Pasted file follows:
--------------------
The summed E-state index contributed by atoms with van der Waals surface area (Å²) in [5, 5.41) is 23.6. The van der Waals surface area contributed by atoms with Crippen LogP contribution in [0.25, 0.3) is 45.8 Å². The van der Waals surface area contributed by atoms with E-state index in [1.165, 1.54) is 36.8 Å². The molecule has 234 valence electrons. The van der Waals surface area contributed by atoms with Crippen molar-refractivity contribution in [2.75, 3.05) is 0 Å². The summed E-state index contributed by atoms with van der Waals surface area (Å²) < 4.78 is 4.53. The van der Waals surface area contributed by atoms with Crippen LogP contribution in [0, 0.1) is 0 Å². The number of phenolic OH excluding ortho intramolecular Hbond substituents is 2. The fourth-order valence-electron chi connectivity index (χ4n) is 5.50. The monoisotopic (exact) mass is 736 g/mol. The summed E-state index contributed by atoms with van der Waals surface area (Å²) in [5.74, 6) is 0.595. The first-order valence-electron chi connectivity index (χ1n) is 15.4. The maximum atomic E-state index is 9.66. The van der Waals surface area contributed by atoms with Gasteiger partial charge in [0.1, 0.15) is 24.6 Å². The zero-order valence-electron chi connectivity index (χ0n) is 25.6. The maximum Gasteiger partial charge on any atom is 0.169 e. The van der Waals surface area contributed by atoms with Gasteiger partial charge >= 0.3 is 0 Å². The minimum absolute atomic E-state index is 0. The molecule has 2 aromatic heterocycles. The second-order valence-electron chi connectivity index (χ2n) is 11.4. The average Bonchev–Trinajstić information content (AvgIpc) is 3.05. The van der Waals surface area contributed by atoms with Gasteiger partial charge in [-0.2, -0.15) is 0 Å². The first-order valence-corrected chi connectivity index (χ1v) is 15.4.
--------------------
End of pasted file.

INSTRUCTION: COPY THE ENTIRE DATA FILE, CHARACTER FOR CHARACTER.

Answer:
The summed E-state index contributed by atoms with van der Waals surface area (Å²) in [5, 5.41) is 23.6. The van der Waals surface area contributed by atoms with Crippen LogP contribution in [0.25, 0.3) is 45.8 Å². The van der Waals surface area contributed by atoms with E-state index in [1.165, 1.54) is 36.8 Å². The molecule has 234 valence electrons. The van der Waals surface area contributed by atoms with Crippen molar-refractivity contribution in [2.75, 3.05) is 0 Å². The summed E-state index contributed by atoms with van der Waals surface area (Å²) < 4.78 is 4.53. The van der Waals surface area contributed by atoms with Crippen LogP contribution in [0, 0.1) is 0 Å². The number of phenolic OH excluding ortho intramolecular Hbond substituents is 2. The fourth-order valence-electron chi connectivity index (χ4n) is 5.50. The monoisotopic (exact) mass is 736 g/mol. The summed E-state index contributed by atoms with van der Waals surface area (Å²) in [5.74, 6) is 0.595. The first-order valence-electron chi connectivity index (χ1n) is 15.4. The maximum atomic E-state index is 9.66. The van der Waals surface area contributed by atoms with Gasteiger partial charge in [0.1, 0.15) is 24.6 Å². The zero-order valence-electron chi connectivity index (χ0n) is 25.6. The maximum Gasteiger partial charge on any atom is 0.169 e. The van der Waals surface area contributed by atoms with Gasteiger partial charge >= 0.3 is 0 Å². The minimum absolute atomic E-state index is 0. The molecule has 2 aromatic heterocycles. The second-order valence-electron chi connectivity index (χ2n) is 11.4. The average Bonchev–Trinajstić information content (AvgIpc) is 3.05. The van der Waals surface area contributed by atoms with Gasteiger partial charge in [-0.2, -0.15) is 0 Å². The first-order valence-corrected chi connectivity index (χ1v) is 15.4.